Back in August, I posted a contribution to The Comics Grid in which I described my desire to create a classroom without walls. That classroom would be ENH280, a "special topics" course on comics and graphic novels that would be offered at Rio Salado College in the spring of 2012. ENH280 is designed as an online course that involves both online lessons served through Rio Salado's custom LMS (RioLearn) as well as a social community that could be opened to those outside the class. The grades and the core content (like copyrighted images and other pieces with permission issues outside of my class) would remain behind the firewall for those receiving course credit; however, anyone who was interested in reading through relevant materials, viewing our class lectures, and participating in our discussions could join our class community on Ning.
On top of all this, I had the added challenges of designing around an open-entry/open-exit model, working to keep costs down for students (and graphic novels are pricey!), and working to find the magic balance between adding all the features I'd like and scalability for the future.
With just a little over a month before the course launches, I wanted to blog about what it took to create this course and also my reflections on teaching the course as it proceeds throughout the spring. I'll start here with a little background about myself and my design philosophy.
Online learning is a passion of mine, but I also often find myself getting into debates about what makes a quality experience. Even with online courses becoming more common, there are still frequent debates about the superiority of the classroom experience over the inferior online experience. In my own role as a professor and administrator, I've encountered those faculty who would beg for an online class because it was seen as being "easier" than an in person class. Those who have taught online (and who have taught well) know that is a myth. The same might be said for those classes that are composed by taking a set of in-person lesson plans and placing similar activities into a course shell. It might function as a class, but is it really an "online" course, or just a class that happens to be held online? This might seem like a conundrum, but in my course designs, I try to leverage the strengths of a class that is not restricted to time, geography, or the types of engagements possible.
- Time:Outside of the outdated notions of Carnegie units that are affecting innovations in the American online colleges (a rant for another time), the notion of time is open. Students who "don't get" something the first time through have the time and freedom to go back and reflect as many times as possible. As such, I strove to make materials clear, easily printable for those students who learn better when they highlight, and with added supplements both on and off the LMS. The addition of the Ning site for ENH280 gives students an added way to reach me. They can post on my wall, see when I'm online, and basically not have to rely solely on email for contact.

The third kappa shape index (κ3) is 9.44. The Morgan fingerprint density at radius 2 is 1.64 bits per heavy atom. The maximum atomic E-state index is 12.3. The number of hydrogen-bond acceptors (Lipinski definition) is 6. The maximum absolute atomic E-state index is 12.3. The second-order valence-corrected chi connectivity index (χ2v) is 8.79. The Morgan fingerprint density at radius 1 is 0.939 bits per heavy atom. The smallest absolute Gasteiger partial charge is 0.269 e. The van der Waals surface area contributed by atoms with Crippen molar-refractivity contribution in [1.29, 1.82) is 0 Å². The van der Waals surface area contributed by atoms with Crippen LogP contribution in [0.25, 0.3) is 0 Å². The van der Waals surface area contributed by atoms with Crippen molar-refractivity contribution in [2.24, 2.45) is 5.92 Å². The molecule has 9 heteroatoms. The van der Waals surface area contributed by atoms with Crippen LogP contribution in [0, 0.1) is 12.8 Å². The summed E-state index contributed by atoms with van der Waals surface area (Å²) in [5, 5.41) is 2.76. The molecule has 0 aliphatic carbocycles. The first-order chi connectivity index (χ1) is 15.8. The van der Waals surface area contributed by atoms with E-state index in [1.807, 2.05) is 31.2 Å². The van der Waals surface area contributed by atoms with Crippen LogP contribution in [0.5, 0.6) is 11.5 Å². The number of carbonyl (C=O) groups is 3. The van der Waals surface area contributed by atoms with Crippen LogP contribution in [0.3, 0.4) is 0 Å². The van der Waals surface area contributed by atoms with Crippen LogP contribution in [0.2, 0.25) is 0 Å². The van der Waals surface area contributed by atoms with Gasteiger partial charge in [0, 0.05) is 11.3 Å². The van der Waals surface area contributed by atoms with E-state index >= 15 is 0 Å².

- Geography:Rio Salado has students in many states, and ENH280 is being offered as a course elective option for GoArmyEd, meaning that there may be students who are studying while on active military duty. Geography works in an additionally freeing manner, opening the door to other scholars and even other students to join relevant discussions. For example, I am working with comic artist Jessica Abel (the author of one of ENH280's primary texts, La Perdida) to deliver a live, but online, lecture. This will be open to anyone who wants to attend on site (where they can watch on the big screen and ask questions live) or anyone who wants to tune in online. Another technique will be using VoiceThread to host sharable lectures. I might be an expert on representing historcity in Seth's comics, but my colleague out in Pennsylvania (who also has a course on comics) is an expert on Superman. We share the VoiceThreads in our respective courses and our students can engage the materials, as well as each other’s voices. The classroom can go global.
- Unlimited engagements: Lecturing, showing a film, playing a podcast, and providing a tactile activity for key learning objectives can happen in a traditional classroom, but can take a lot of time. For the key learning objectives in ENH280, I used universal learning design to allow multiple pathways to practice the central concepts. Podcasts, voicethread lectures, games, and other activities enhance the content of the class. The Ning site will allow me to expand these offerings without upsetting the course lifecycle.
- I should note that Rio Salado uses a very intensive course design process as each set of online materials remains the same and consistent for all sections of the course. This is essential because of our open-entry model and because of the technologies we have in place for student success, but also added a challenge for me. While I know I can handle the workload that comes with an open course design, I still need to find out how scalable it will be looking forward towards the future.
On top of these qualities, I have integrated open educational resources, "leaderboards," and other technologies into this course... I'll dig into these a bit later. For now, it's enough to say that I really see the online course as a unique medium and I wanted to leverage what makes it unique to create my ENH280 class. My next entry will discuss a bit more about the technologies in place that will make this course happen.